Thank you for sharing!

Your article was successfully shared with the contacts you provided.
Clifton Anthony was convicted in 1996 of crack cocaine distribution while armed and several handgun offenses, even though evidence at trial showed D.C. police officers may have fabricated the gun charges. Assistant U.S. Attorney Ann Carroll also twice misrepresented the testimony of a key witness during her closing. It then took a decade before the D.C. Court of Appeals reached a decision in a June 7 opinion, written by Senior Judge Frank Schwelb. The unanimous ruling, which called the case “a very troubling one,” reversed all of the handgun convictions and the armed enhancement in his drug-dealing conviction. Although Carroll’s misstatement of the evidence was “presumably unintentional,” the court noted “the gravity of a solemn but false assertion to the jury by a representative of the government.” The court also found that the evidence on the firearm charges was “problematic” and “not especially compelling,” in part because of “discrepancies and handwritten additions to the [police] records relating to the weapon.” During her closing, Carroll twice claimed a civilian witness saw an officer standing over Anthony holding a gun that was not the officer’s service revolver, when the witness actually testified she hadn’t seen any other gun. Defense attorney Frances D’Antuono, who also handled Anthony’s appeal, immediately objected and called for a mistrial, which was denied by D.C. Superior Court Judge William Jackson. The U.S. Attorney’s Office is not appealing the ruling, but the office filed a motion last week to amend the opinion over the specific wording of Carroll’s misstatements. Anthony has served his prison sentence and was paroled three or four years ago, says D’Antuono, who filed many continuances in the decade-long appeal for reasons including a fire that destroyed her condominium, preparation for two back-to-back homicide trials, and efforts to care for her dying 81-year-old mother in Rhode Island.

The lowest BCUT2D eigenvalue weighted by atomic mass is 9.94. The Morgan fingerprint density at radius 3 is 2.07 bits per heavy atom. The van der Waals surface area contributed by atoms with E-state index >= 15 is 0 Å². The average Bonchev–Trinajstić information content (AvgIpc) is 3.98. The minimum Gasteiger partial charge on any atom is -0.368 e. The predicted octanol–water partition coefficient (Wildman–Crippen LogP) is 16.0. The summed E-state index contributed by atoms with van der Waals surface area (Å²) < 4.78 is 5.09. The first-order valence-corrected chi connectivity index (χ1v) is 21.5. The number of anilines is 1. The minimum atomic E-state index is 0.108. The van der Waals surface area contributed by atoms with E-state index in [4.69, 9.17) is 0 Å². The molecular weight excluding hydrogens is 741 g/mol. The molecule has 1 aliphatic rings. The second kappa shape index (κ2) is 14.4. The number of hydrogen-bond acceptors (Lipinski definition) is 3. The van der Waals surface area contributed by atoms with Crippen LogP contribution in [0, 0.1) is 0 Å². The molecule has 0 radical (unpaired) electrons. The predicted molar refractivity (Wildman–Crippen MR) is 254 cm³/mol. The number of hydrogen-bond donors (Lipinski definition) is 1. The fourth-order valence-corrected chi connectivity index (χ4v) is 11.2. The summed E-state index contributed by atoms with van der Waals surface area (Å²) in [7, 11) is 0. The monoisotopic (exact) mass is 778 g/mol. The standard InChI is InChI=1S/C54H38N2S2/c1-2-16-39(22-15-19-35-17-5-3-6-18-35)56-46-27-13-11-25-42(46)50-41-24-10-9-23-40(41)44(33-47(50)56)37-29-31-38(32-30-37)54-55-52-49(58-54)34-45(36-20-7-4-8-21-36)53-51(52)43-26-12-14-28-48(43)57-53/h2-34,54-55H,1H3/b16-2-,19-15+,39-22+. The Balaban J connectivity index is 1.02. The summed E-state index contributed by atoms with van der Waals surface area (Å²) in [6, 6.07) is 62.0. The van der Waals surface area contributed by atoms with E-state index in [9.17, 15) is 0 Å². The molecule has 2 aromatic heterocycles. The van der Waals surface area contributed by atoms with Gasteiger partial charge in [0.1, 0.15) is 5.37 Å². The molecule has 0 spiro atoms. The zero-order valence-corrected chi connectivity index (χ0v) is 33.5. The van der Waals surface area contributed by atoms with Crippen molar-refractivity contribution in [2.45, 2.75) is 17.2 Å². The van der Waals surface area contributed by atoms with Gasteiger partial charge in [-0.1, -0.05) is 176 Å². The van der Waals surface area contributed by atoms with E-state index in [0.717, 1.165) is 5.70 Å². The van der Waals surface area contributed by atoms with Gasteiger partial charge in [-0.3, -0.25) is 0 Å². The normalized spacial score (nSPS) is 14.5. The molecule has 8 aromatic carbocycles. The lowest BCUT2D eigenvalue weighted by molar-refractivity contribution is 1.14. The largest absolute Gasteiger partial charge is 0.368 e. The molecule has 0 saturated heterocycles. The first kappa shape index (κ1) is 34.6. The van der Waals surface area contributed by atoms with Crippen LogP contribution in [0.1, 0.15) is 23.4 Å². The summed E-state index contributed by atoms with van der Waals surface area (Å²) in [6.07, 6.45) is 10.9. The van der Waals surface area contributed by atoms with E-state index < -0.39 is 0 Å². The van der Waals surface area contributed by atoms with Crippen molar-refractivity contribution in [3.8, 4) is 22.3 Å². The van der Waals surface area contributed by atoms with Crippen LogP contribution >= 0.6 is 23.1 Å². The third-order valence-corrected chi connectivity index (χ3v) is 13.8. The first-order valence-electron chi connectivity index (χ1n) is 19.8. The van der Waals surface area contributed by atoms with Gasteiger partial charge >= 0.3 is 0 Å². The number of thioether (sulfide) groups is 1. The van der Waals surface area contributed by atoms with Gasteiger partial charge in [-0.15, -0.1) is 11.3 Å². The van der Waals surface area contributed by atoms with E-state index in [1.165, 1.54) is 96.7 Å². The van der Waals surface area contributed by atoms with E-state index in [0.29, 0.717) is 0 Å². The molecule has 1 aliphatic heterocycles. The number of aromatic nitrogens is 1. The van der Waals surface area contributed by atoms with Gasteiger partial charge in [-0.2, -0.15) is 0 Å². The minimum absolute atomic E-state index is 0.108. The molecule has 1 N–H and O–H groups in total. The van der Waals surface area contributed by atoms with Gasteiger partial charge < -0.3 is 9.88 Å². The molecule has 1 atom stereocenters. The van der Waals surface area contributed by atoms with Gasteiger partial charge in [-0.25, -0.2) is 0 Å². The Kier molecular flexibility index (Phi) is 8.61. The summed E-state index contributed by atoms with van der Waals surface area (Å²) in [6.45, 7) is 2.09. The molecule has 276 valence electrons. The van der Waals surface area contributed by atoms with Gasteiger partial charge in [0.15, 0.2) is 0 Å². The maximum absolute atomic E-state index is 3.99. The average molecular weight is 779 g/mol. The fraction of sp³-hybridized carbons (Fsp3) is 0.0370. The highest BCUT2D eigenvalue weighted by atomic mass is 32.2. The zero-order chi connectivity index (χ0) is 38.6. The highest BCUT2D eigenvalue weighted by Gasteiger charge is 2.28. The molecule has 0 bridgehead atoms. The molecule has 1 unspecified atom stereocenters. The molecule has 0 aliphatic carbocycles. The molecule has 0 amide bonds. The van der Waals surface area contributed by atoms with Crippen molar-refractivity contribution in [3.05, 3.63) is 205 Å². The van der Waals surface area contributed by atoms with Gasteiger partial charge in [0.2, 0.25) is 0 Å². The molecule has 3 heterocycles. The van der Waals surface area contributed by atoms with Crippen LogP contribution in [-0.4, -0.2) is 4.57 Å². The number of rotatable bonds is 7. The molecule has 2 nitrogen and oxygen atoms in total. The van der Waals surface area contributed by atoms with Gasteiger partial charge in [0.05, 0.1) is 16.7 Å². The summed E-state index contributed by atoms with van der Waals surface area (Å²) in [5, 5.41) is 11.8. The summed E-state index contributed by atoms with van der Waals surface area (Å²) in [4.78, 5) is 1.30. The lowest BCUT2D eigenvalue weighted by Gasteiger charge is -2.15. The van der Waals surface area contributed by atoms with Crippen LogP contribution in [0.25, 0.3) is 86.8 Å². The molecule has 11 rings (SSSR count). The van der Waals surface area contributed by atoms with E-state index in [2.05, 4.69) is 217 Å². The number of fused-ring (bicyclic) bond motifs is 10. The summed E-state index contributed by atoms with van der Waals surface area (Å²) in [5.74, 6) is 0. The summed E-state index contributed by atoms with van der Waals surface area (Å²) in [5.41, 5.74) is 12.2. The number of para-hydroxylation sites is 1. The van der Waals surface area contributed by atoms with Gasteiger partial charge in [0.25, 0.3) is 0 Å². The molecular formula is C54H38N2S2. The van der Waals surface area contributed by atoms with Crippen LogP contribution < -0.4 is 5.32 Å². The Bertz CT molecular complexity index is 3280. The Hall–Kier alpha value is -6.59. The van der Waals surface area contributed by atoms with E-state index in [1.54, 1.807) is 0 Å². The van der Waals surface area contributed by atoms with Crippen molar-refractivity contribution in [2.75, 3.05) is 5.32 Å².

Brendan Smith can be contacted at [email protected].

This content has been archived. It is available through our partners, LexisNexis® and Bloomberg Law.

To view this content, please continue to their sites.

Not a Lexis Advance® Subscriber?
Subscribe Now

Not a Bloomberg Law Subscriber?
Subscribe Now

Why am I seeing this?

LexisNexis® and Bloomberg Law are third party online distributors of the broad collection of current and archived versions of ALM's legal news publications. LexisNexis® and Bloomberg Law customers are able to access and use ALM's content, including content from the National Law Journal, The American Lawyer, Legaltech News, The New York Law Journal, and Corporate Counsel, as well as other sources of legal information.

For questions call 1-877-256-2472 or contact us at [email protected]

Reprints & Licensing
Mentioned in a Law.com story?

License our industry-leading legal content to extend your thought leadership and build your brand.


ALM Legal Publication Newsletters

Sign Up Today and Never Miss Another Story.

As part of your digital membership, you can sign up for an unlimited number of a wide range of complimentary newsletters. Visit your My Account page to make your selections. Get the timely legal news and critical analysis you cannot afford to miss. Tailored just for you. In your inbox. Every day.

Copyright © 2021 ALM Media Properties, LLC. All Rights Reserved.